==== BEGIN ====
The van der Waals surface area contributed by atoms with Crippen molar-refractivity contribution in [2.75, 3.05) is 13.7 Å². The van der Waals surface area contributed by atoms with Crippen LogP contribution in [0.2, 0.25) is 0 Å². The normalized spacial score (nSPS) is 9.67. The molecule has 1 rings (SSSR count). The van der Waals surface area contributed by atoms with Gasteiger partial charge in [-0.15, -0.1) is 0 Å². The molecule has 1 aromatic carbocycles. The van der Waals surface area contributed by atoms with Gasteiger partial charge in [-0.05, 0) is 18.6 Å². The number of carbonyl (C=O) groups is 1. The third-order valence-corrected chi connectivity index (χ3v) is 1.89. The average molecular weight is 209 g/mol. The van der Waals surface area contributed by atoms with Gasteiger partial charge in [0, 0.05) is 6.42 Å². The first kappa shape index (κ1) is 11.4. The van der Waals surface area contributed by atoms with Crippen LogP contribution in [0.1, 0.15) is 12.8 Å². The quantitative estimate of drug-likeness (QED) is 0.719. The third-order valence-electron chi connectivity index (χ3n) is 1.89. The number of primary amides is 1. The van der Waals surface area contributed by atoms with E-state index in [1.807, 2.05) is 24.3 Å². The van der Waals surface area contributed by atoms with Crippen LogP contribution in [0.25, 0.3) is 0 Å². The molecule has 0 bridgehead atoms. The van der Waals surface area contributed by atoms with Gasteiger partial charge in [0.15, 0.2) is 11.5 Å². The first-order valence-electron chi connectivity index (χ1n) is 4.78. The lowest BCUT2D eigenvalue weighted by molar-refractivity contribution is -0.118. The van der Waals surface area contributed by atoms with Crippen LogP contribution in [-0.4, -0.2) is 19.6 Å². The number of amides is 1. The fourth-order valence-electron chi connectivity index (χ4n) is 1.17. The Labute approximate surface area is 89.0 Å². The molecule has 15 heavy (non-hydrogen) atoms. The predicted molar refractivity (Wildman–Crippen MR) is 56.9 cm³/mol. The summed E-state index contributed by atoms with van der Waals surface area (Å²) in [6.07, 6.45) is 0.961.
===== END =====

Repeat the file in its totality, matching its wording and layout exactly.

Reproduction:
The van der Waals surface area contributed by atoms with Crippen molar-refractivity contribution in [2.75, 3.05) is 13.7 Å². The van der Waals surface area contributed by atoms with Crippen LogP contribution in [0.2, 0.25) is 0 Å². The normalized spacial score (nSPS) is 9.67. The molecule has 1 rings (SSSR count). The van der Waals surface area contributed by atoms with Gasteiger partial charge in [-0.15, -0.1) is 0 Å². The molecule has 1 aromatic carbocycles. The van der Waals surface area contributed by atoms with Gasteiger partial charge in [-0.05, 0) is 18.6 Å². The number of carbonyl (C=O) groups is 1. The third-order valence-corrected chi connectivity index (χ3v) is 1.89. The average molecular weight is 209 g/mol. The van der Waals surface area contributed by atoms with Gasteiger partial charge in [0, 0.05) is 6.42 Å². The first kappa shape index (κ1) is 11.4. The van der Waals surface area contributed by atoms with Crippen LogP contribution in [0.1, 0.15) is 12.8 Å². The quantitative estimate of drug-likeness (QED) is 0.719. The third-order valence-electron chi connectivity index (χ3n) is 1.89. The number of primary amides is 1. The van der Waals surface area contributed by atoms with E-state index in [1.807, 2.05) is 24.3 Å². The van der Waals surface area contributed by atoms with Crippen LogP contribution in [0.25, 0.3) is 0 Å². The molecule has 0 bridgehead atoms. The van der Waals surface area contributed by atoms with Gasteiger partial charge in [0.15, 0.2) is 11.5 Å². The first-order valence-electron chi connectivity index (χ1n) is 4.78. The lowest BCUT2D eigenvalue weighted by molar-refractivity contribution is -0.118. The van der Waals surface area contributed by atoms with Crippen LogP contribution in [-0.4, -0.2) is 19.6 Å². The number of amides is 1. The fourth-order valence-electron chi connectivity index (χ4n) is 1.17. The Labute approximate surface area is 89.0 Å². The molecule has 15 heavy (non-hydrogen) atoms. The predicted molar refractivity (Wildman–Crippen MR) is 56.9 cm³/mol. The summed E-state index contributed by atoms with van der Waals surface area (Å²) in [6.07, 6.45) is 0.961.